Barn Basics: How to Help the Ex-Racehorse Feel at Home

Three steps to beginning your Thoroughbred's new life off the track.


An off the track Thoroughbred (OTTB) can have a difficult time transitioning from the high pressure routine of the racetrack to the more leisurely lifestyle of a second career. With patience and a little planning, an OTTB can be re-schooled into the horse of your dreams. But before you begin plotting your OTTB’s training goals and show schedule, follow these three tips to help him segue safely into his new surroundings.

Thoroughbred horse in a field

Let-down time for Retired Racers

First, your OTTB requires a stable that’s the proper environment for a horse needing to de-stress and unwind. Racehorses spend the majority of their day in small box stalls. They have little chance during racing season to merely hang out and relax. Bereft of any outlet for their pent-up excess energy, many OTTBs come to their new homes with nervous habits like stall pacing, walking the fence line, wood chewing and pawing in the cross-ties.

As a form of emotional detox, make sure that your OTTB has access to pasture or a turnout paddock where he can make the choice to run and play or take a snooze and sunbathe. That will help him realize there’s more to life than just going really fast. Surrounding your OTTB with calm horses who act as mentors will also help create a serene environment.

While at the track, many racehorses rely on the companionship of lead ponies and other four-legged barn buddies. Your OTTB will soon find comfort in the local population of laidback creatures at your barn, whether it’s a kitty, pygmy goat or miniature horse.

Nutrition Needs

Second, consult with your vet to adjust your OTTB’s diet. While abrupt changes in feed should always be avoided, the typical racehorse is pumped full of high caloric, high energy hay, grains and supplements. Before you can begin re-schooling your OTTB, you’ll have to switch him to a low octane feeding program. Otherwise you’ll be climbing aboard a Ferrari.

Follow your vet’s advice and gradually replace rich alfalfa with grass hay or other forage that will satisfy your ex-racer’s voracious appetite without contributing high amounts of protein and energy.

As his body adjusts to the new feeding program, and his body is rid of vitamins and tonics, he might actually lose a few pounds. That can be dismaying, because one of the first things every OTTB owner wants to do is transform their ribby, sinewy greyhound into a plump and curvy show or pleasure horse. This awkward stage of adjustment is referred to as “letting down.” But once the OTTB lets down and adjusts to his new diet, he’ll begin to bloom and pack on some pounds.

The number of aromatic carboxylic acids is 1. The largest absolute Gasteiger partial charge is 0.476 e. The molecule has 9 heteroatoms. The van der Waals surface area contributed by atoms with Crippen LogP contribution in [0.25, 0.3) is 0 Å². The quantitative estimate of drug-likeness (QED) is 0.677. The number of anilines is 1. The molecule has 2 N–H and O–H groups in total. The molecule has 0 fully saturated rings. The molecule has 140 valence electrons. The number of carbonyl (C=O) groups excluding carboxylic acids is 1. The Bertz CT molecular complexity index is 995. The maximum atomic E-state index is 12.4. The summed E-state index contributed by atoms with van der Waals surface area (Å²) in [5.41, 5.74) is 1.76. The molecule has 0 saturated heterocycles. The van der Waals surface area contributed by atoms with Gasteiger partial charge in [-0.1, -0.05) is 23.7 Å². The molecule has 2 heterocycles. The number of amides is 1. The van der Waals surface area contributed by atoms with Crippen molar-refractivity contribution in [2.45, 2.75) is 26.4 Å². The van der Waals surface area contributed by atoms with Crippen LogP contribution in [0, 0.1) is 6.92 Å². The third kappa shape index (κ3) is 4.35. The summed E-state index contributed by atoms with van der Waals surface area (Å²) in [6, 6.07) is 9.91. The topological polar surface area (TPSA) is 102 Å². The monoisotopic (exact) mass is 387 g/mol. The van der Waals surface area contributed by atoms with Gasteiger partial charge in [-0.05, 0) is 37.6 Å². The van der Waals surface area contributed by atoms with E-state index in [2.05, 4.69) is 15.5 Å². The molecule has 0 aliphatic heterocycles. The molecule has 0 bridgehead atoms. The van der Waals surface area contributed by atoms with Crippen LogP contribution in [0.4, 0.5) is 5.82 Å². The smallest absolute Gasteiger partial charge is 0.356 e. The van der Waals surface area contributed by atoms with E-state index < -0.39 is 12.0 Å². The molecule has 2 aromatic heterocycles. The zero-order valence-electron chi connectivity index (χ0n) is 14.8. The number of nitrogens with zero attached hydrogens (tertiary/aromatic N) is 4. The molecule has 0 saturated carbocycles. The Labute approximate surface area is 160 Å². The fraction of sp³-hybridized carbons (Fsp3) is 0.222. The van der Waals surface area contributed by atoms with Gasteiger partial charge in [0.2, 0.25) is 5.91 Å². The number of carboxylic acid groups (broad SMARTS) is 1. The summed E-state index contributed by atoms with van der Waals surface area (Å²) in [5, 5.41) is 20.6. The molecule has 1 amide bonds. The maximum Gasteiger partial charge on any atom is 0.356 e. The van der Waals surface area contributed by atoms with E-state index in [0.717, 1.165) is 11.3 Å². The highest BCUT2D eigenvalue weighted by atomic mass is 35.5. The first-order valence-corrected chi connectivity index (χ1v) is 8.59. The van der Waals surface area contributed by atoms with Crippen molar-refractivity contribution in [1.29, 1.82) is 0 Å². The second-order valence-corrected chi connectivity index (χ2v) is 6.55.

A New Routine

Finally, spend the first thirty days or so getting your OTTB used to the routine around your barn. It’ll take him a while to comprehend that the workday doesn’t begin before dawn. Be prepared for certain stimuli to send him into overdrive. Simply being groomed and having his legs booted up or wrapped may evoke a sense of racehorse déjà vu.  You’ll know he’s mentally heading for the post parade if he starts to flip his head, stomp his feet or become antsy rather than standing still. Don’t slap, snatch or yell at your OTTB for this almost instinctive behavior. Instead, reassure him and then continue with your workmanlike duties.

Consistent repetition of a calm routine will teach the OTTB that galloping around a track or heading to the starting gate is not the high point of each day. Sometimes he just gets the spa treatment, a few hours of turnout, and then he goes back to his house for a siesta. Even the most hardcore ex-racehorse can learn to appreciate the easy life. It just takes some wise barn management and lots of patience.

Read more about taking on an ex-racehorse.

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Cindy Hale’s life with horses has been filled with variety. As a child she rode western and learned to barrel race. Then she worked as a groom for a show barn, and was taught to harness and drive Welsh ponies. But once she’d taken her first lessons aboard American Saddlebreds she was hooked on English riding. Hunters and hunt seat equitation came next, and she spent decades competing in those divisions on the West Coast. Always seeking to improve her horsemanship, she rode in clinics conducted by world-class riders like George Morris, Kathy Kusner and Anne Kursinski. During that time, her family began raising Thoroughbred and warmblood sport horses, and Cindy experienced the thrills and challenges of training and showing the homebred greenies. Now retired from active competition, she’s a popular judge at local and county-rated open and hunter/jumper shows. She rides recreationally both English and western. Her Paint gelding, Wally, lives at home with her and her non-horsey husband, Ron.


  1. These are good tips that should really make ex-racehorses feel comfortable. I think it’s wonderful how these horses are getting loving homes after their racing career is over!

  2. Excellent advice. I’ve had many ex-racers, and it seems that some settle down right away while others take months and months. Some people are in way too much of a hurry to start training them.

  3. My friends unlcle rescued an ex-racehorse bound for a slaughter house. She is now being retrained at my barn to be a quiet, non jumpy english horse. She is the sweetest thing ever & I have no idea why someone would just send her off to be killed when she is only 3 years old!

  4. We had an ex race horse and they are special horses. She did not like anyone to raise your voice around her or raise your hand to quickly. Racehorses I think are treated badley and it makes me real sad


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